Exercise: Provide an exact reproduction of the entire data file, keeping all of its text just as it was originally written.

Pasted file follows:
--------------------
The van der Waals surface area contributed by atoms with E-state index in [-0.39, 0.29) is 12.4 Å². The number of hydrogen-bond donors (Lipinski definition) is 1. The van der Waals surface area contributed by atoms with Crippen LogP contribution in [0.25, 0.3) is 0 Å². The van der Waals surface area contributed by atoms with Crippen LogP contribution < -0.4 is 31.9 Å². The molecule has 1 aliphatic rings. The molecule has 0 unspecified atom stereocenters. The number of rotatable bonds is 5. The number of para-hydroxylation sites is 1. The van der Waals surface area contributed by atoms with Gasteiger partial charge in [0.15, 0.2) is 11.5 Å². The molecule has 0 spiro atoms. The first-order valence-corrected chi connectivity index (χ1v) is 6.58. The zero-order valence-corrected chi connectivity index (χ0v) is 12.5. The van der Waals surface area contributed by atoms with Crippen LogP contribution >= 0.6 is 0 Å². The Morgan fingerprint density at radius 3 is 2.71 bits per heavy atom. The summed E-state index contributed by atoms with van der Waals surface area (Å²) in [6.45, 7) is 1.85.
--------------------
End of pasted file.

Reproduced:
The van der Waals surface area contributed by atoms with E-state index in [-0.39, 0.29) is 12.4 Å². The number of hydrogen-bond donors (Lipinski definition) is 1. The van der Waals surface area contributed by atoms with Crippen LogP contribution in [0.25, 0.3) is 0 Å². The van der Waals surface area contributed by atoms with Crippen LogP contribution < -0.4 is 31.9 Å². The molecule has 1 aliphatic rings. The molecule has 0 unspecified atom stereocenters. The number of rotatable bonds is 5. The number of para-hydroxylation sites is 1. The van der Waals surface area contributed by atoms with Gasteiger partial charge in [0.15, 0.2) is 11.5 Å². The molecule has 0 spiro atoms. The first-order valence-corrected chi connectivity index (χ1v) is 6.58. The zero-order valence-corrected chi connectivity index (χ0v) is 12.5. The van der Waals surface area contributed by atoms with Crippen LogP contribution >= 0.6 is 0 Å². The Morgan fingerprint density at radius 3 is 2.71 bits per heavy atom. The summed E-state index contributed by atoms with van der Waals surface area (Å²) in [6.45, 7) is 1.85.